Opinions of Rav Soloveitchik and Rav Ovadia Yosef

Rabbi Joseph B. Soloveitchik, as quoted by his son-in-law   and student, Rabbi Aharon Lichtenstein, would nevertheless allow purchasing stocks (available at Regar-ding the purchase of lottery tickets, Rav Soloveitchik explained that the person purchased an actual ticket in the hope that he would win something in the future. In other words, Rav Soloveitchik suggests that we view the purchase of lottery tickets as equivalent to the purchase of any other good. One party pays one dollar in exchange for a piece of paper with numbers on it. Thus, buying a lottery ticket is not an Asmachta, because an actual exchange occurred, and is not viewed as a bet on the future.

Rav Soloveitchik explicitly compares the purchase of a lottery ticket to the purchase of a stock. By stocks, the purchaser pays for and receives a stock certificate in the present, so we view the transaction as having been completed, and any profits or losses only come at a future date. According to this approach, a person is allowed to invest in the stock market, regardless of whether he follows the Shulchan Aruch or Rema, as buying stock is similar to any other transaction involving the sale of goods.

Rabbi Ovadia Yosef (Responsa Yabia Omer 7:6), however, argues that a Sefaradi cannot purchase a lottery ticket because the Shulchan Aruch rules that this is an Asmachta, and akin to stealing. Seemingly, this logic should apply to owning stocks as well, unless we view the stock owner as an actual owner of the company (see above).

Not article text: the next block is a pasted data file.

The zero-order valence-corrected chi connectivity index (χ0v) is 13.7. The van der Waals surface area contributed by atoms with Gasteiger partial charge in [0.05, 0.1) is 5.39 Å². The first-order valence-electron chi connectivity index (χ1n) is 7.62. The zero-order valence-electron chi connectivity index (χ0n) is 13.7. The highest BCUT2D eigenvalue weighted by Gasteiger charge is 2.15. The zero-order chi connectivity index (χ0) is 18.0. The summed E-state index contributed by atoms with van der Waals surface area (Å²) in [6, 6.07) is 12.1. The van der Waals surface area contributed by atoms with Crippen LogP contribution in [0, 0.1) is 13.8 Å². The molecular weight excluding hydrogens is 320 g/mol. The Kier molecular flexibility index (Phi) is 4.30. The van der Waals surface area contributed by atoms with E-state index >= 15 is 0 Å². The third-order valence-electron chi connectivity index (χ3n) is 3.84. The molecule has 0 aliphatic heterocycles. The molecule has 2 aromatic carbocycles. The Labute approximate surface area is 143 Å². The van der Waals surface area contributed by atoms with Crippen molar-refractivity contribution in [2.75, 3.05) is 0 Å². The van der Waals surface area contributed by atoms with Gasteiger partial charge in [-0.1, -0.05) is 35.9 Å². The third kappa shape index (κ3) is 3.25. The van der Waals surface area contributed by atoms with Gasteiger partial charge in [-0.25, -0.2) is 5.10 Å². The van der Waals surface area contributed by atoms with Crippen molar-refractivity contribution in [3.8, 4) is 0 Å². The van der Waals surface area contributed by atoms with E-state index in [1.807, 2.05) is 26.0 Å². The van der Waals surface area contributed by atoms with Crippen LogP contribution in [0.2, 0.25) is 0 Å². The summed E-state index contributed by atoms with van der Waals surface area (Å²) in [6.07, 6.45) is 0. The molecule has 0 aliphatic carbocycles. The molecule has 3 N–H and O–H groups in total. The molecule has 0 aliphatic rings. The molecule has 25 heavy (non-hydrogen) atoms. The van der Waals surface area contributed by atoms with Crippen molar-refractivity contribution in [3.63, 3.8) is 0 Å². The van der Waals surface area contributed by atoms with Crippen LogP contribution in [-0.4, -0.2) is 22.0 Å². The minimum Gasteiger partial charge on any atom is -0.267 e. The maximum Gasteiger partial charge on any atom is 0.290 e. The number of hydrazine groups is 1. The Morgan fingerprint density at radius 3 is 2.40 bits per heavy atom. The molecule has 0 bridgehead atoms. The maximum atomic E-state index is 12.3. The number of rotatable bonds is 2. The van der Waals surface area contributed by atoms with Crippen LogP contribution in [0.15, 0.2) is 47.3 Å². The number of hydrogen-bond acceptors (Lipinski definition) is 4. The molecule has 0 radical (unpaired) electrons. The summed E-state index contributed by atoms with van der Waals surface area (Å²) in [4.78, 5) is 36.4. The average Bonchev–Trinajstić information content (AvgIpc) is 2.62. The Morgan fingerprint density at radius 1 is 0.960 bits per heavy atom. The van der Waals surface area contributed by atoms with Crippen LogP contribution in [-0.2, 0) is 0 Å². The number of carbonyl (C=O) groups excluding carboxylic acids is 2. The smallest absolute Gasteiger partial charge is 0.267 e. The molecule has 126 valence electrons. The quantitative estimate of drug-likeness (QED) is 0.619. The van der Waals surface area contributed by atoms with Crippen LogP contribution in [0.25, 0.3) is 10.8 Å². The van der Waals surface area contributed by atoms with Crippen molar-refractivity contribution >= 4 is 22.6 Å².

Rivash (Responsa 432) argues that one should not engage in dice playing on moral grounds, and even Rav Sheishet, who does not view gambling as akin to stealing, views it as a deplorable act. One may argue that purchasing stocks is different, because it gives capital to companies that are vital to the economy, and helps bring essential goods to consumers.

Thus, the question of whether transacting in stocks is considered to be gambling depends on how we view stock ownership, and how we decide the Halachah regarding dice playing. It seems that there is sufficient ground to allow transacting in stocks for Ashkenazim, but Sefaradim may have to ask a competent Poseik about this issue.